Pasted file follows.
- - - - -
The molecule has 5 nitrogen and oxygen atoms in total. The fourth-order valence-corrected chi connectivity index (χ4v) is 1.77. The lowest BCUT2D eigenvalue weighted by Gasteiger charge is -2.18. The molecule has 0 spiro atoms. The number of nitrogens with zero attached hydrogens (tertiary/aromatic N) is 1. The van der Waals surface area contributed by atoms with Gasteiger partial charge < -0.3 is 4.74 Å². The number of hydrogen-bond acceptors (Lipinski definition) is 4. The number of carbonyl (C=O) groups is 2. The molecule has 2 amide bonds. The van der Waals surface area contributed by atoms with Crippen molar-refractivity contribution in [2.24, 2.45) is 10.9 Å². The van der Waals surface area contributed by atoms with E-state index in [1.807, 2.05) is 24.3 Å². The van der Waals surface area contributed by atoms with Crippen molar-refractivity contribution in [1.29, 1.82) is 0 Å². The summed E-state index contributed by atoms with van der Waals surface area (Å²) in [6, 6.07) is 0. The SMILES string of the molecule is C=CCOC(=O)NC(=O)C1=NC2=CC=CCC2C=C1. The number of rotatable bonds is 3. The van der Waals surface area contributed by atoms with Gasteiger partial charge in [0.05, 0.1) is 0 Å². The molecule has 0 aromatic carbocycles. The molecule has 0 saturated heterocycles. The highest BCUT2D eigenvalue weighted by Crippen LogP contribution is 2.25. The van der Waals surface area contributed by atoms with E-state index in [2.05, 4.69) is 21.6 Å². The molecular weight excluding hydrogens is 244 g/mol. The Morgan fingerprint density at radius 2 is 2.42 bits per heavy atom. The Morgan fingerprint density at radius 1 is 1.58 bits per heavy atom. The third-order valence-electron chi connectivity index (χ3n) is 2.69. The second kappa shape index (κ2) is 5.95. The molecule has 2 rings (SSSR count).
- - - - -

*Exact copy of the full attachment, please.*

The molecule has 5 nitrogen and oxygen atoms in total. The fourth-order valence-corrected chi connectivity index (χ4v) is 1.77. The lowest BCUT2D eigenvalue weighted by Gasteiger charge is -2.18. The molecule has 0 spiro atoms. The number of nitrogens with zero attached hydrogens (tertiary/aromatic N) is 1. The van der Waals surface area contributed by atoms with Gasteiger partial charge < -0.3 is 4.74 Å². The number of hydrogen-bond acceptors (Lipinski definition) is 4. The number of carbonyl (C=O) groups is 2. The molecule has 2 amide bonds. The van der Waals surface area contributed by atoms with Crippen molar-refractivity contribution in [2.24, 2.45) is 10.9 Å². The van der Waals surface area contributed by atoms with E-state index in [1.807, 2.05) is 24.3 Å². The van der Waals surface area contributed by atoms with Crippen molar-refractivity contribution in [1.29, 1.82) is 0 Å². The summed E-state index contributed by atoms with van der Waals surface area (Å²) in [6, 6.07) is 0. The SMILES string of the molecule is C=CCOC(=O)NC(=O)C1=NC2=CC=CCC2C=C1. The number of rotatable bonds is 3. The van der Waals surface area contributed by atoms with Gasteiger partial charge in [0.05, 0.1) is 0 Å². The molecule has 0 aromatic carbocycles. The molecule has 0 saturated heterocycles. The highest BCUT2D eigenvalue weighted by Crippen LogP contribution is 2.25. The van der Waals surface area contributed by atoms with E-state index in [2.05, 4.69) is 21.6 Å². The molecular weight excluding hydrogens is 244 g/mol. The Morgan fingerprint density at radius 2 is 2.42 bits per heavy atom. The Morgan fingerprint density at radius 1 is 1.58 bits per heavy atom. The third-order valence-electron chi connectivity index (χ3n) is 2.69. The second kappa shape index (κ2) is 5.95. The molecule has 2 rings (SSSR count).